And Vaughan echoes Mott’s belief that aggression will be the key for England to win.
“You could argue that Australia’s women are the best sporting team in the world, so England are up against a juggernaut of success,” says Vaughan.
“But to beat those great teams you have got to be willing to take risks.”
Vaughan also emphasises the fact that some of England’s young players – the likes of Alice Capsey, Issy Wong, Gibson and Lauren Bell – do not have the mental baggage of constantly losing to Australia, drawing comparison with Kevin Pietersen’s fearless approach in 2005.
“England should be braver. Pick your quick bowler, be aggressive, be proactive, be fearless.
“Australia are clear favourites, they’re an outstanding side, but there’s no point in just doing what you’ve done before because you’re just going to end up with the same result as before.
“England could possibly play the best game of their lives and still lose – Australia are that good. But give yourselves the chance to be free of the baggage of old, and allow the youngsters to have their say.”
Despite their record, Mott says one of the hallmarks of Australia’s success was to never accept complacency.
“We always looked back to the defeat by India in the semi-final of the World Cup in 2017 and I don’t think, from that day forwards, we ever assumed that we would win any game of cricket.
“Great teams find a way to balance the fear of failure and the expectation and what we did really well in the last couple of years was to embrace the expectation rather than fear it.
“There were times where we were up against it, and most other teams would probably roll over but we just find ways to grind out a victory – even when they’re having a bad day, they can still win.
“And you just need to make sure as an opposition that if the opportunity comes, take it – because you don’t get many.”
What do the numbers say?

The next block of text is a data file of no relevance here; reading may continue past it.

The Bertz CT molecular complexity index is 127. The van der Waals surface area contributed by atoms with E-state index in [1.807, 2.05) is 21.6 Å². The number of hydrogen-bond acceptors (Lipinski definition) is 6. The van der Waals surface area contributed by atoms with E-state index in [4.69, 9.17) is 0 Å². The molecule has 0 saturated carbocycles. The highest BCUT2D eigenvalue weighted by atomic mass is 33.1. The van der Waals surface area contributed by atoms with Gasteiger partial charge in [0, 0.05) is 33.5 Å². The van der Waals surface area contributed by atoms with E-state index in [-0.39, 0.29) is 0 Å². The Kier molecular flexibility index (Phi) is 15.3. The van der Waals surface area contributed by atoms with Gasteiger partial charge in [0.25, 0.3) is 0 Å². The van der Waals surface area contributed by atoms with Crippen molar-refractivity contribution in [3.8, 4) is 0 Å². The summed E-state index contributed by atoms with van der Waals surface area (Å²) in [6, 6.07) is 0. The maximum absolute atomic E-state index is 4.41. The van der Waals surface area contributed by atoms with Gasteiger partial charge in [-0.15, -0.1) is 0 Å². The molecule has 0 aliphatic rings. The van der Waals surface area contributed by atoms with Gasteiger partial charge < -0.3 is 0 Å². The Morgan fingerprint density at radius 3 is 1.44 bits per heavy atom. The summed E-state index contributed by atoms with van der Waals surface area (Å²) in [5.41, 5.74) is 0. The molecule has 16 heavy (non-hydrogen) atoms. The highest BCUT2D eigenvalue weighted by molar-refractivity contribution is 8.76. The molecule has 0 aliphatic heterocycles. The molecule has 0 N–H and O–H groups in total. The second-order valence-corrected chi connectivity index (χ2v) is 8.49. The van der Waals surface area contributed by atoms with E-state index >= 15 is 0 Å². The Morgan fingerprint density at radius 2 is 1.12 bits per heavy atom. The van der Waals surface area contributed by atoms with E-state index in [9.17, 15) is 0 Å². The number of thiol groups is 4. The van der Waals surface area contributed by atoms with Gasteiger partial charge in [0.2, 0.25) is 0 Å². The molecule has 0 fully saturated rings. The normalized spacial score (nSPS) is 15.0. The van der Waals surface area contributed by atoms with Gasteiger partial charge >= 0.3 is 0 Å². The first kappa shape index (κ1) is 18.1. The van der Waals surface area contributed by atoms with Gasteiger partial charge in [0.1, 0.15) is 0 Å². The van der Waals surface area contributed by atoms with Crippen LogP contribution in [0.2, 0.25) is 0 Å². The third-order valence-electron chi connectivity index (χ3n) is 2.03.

Analysts CricViz look at what England can do to win at each ground, and which match-ups England can utilise against Australia’s batters – and which ones to avoid.
- In the first T20 England should go pace heavy at Edgbaston – pace takes wickets at an average of 22 while spin goes at 26.
- In the ODIs, the most obvious ground bias is at the Ageas Bowl, Southampton, where spin has dominated over pace. Spin takes wickets at an average of 29 whereas pace takes them at 37 apiece.
- For the Test match, a surprising match-up is Alyssa Healy against off-spin – she has been dismissed three times for just 30 in Tests against off-spin.
- In the ODIs, Ecclestone to Ellyse Perry is an important match-up. Ecclestone can be really useful in keeping Perry quiet – she strikes at just 64 against slow left-arm.
- Heather Knight should bowl Sarah Glenn as soon as Ashleigh Gardner comes into bat – the Aussie averages just 7.6 against leg-spinners in ODIs with seven dismissals.
- In the T20s, England should target power-hitter Grace Harris with pace. Although she strikes at 149 against right-arm pace bowling, she averages just 11 against it.
- Sophie Ecclestone should be hidden from Beth Mooney at all costs. The Australian left-hander averages 75 and strikes at 138 against slow left-arm.